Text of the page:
Roadside Drug Testing Pilot Program Expanding Statewide

A roadside drug testing pilot program is being expanded and will now be implemented statewide.

Michigan State Police conducted a one-year Oral Fluid Roadside Analysis Pilot Program in five counties – Berrien, Delta, Kent, St. Clair and Washtenaw. The program is said to be the result of a steady increase in fatal crashes involving drivers impaired by drugs over the past several years. A press release states “the initial pilot provided valuable data on the performance of the oral fluid test instrument when coupled with law enforcement observed driver behavior and standardized field sobriety tests, but the overall sample size was too small to draw any definitive conclusions on the tool’s usefulness for law enforcement”. That being said, the pilot program is now expanding for another year to allow more police departments to participate and increase the sample size. Under the program, a drug recognition expert or DRE can require a driver to submit to a preliminary oral fluid mouth swab test to determine if they are impaired by methamphetamines, benzodiazepines, cannabis (delta 9 THC), cocaine, methamphetamines and opiates. Results come back within a matter of minutes. 31 DRE’s were involved in the first phase that included state, local and county law enforcement. In this second phase, there will be over 100 DRE’s in nearly every county of the state. In Livingston County, the MSP Brighton Post and Hamburg Township Police Departments are participating while others in the vicinity include the Ann Arbor and Novi Police Departments.

Detective First Lieutenant Shannon Sims with the MSP Field Operations Bureau clarifies that an officer is not making the decision to arrest or not arrest solely based on the instrument test and will conduct a regular investigation. He says it’s just another tool to help officers identify what they’re dealing with when they have contact with the motoring public. If they do come across a driver impaired by some type of substance, Sims says then they have an instrument during investigations to give them a real time result to consider what type of action they need to take. He tells WHMI if an officer isn’t observing some type of bad driving or the person is not demonstrating that they are impaired, then there’s no reason for the test to be administered. Individuals are required to submit to the test if an officer requests it, but Sims stresses an officer won’t request it unless they have some type of suspicion the person is under the influence. He notes there would be more observations by an officer before a determination is made to administer an oral fluid test, similar to a PBT for drunk driving. He says if someone was being investigated for drinking and driving and the officer didn’t have a PBT, they would still conduct business the same way but just not have that tool available. Sims says there is no need to be alarmed about the testing as most people won’t be impacted at all and the general public will probably never encounter it outside of media broadcasts. He says the goal is to keep people safe so those taking prescription medications or under the influence of something should not be driving; stressing individuals cannot drive impaired – even if they have a prescription. Sims said it is important for people to know that if an oral roadside test doesn’t show a positive, there is still the possibility the person has it in their system – which the lab would pick up. He says the instrument is set to trigger at a certain cut-off amount but the labs have the ability to look further at smaller quantities so if a road side test comes back negative, they still send it to the lab.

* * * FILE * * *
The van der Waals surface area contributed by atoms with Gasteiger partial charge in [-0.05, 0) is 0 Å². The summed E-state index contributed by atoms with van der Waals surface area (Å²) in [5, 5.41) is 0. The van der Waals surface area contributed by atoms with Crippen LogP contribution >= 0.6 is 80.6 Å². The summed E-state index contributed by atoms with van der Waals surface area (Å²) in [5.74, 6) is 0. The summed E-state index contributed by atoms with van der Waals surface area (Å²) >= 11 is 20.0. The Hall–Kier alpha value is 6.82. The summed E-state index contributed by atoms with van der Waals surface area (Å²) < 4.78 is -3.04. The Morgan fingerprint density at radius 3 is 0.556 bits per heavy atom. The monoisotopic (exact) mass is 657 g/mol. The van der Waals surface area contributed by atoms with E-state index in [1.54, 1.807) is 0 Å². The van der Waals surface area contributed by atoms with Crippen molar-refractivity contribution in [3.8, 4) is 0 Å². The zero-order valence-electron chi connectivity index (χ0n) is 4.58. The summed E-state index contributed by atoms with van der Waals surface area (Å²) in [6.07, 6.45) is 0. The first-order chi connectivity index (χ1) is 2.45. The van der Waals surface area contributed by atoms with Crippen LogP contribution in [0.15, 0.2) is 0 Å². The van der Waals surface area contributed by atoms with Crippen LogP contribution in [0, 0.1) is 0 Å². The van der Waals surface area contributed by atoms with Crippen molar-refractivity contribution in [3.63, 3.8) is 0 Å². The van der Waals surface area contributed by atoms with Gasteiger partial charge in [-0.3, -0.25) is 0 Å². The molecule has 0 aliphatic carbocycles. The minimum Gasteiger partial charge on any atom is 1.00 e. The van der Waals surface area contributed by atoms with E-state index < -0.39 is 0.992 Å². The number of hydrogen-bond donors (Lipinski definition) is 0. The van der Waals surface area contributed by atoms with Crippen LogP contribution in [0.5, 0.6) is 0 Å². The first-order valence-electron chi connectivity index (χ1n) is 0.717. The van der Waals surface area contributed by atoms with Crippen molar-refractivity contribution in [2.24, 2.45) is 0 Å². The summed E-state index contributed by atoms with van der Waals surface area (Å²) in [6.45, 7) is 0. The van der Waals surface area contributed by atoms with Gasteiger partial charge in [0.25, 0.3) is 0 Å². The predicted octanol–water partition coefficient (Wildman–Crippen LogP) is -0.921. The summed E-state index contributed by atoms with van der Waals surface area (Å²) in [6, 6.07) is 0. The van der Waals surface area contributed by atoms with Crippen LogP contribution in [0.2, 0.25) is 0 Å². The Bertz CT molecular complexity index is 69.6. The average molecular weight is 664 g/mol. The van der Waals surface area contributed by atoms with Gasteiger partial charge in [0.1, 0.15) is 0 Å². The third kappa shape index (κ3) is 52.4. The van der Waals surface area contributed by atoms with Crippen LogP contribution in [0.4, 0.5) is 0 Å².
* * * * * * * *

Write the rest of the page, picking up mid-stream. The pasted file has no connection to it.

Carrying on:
Sims noted the tests have been reliable, the science is solid and there have been numerous studies. Under the pilot program, various tests are being done to validate the results. In addition to the roadside testing, Sims says officers take a second sample of oral fluid and put in a secure test tube that is mailed to an accredited lab completely independent of law enforcement for an independent analysis. Finally, he says a blood sample is collected that goes to the MSP lab so there are three tests to confirm the results across the board. After the pilot program concludes, Sims says data will be compiled and analyzed and a report will be issued. (JM)


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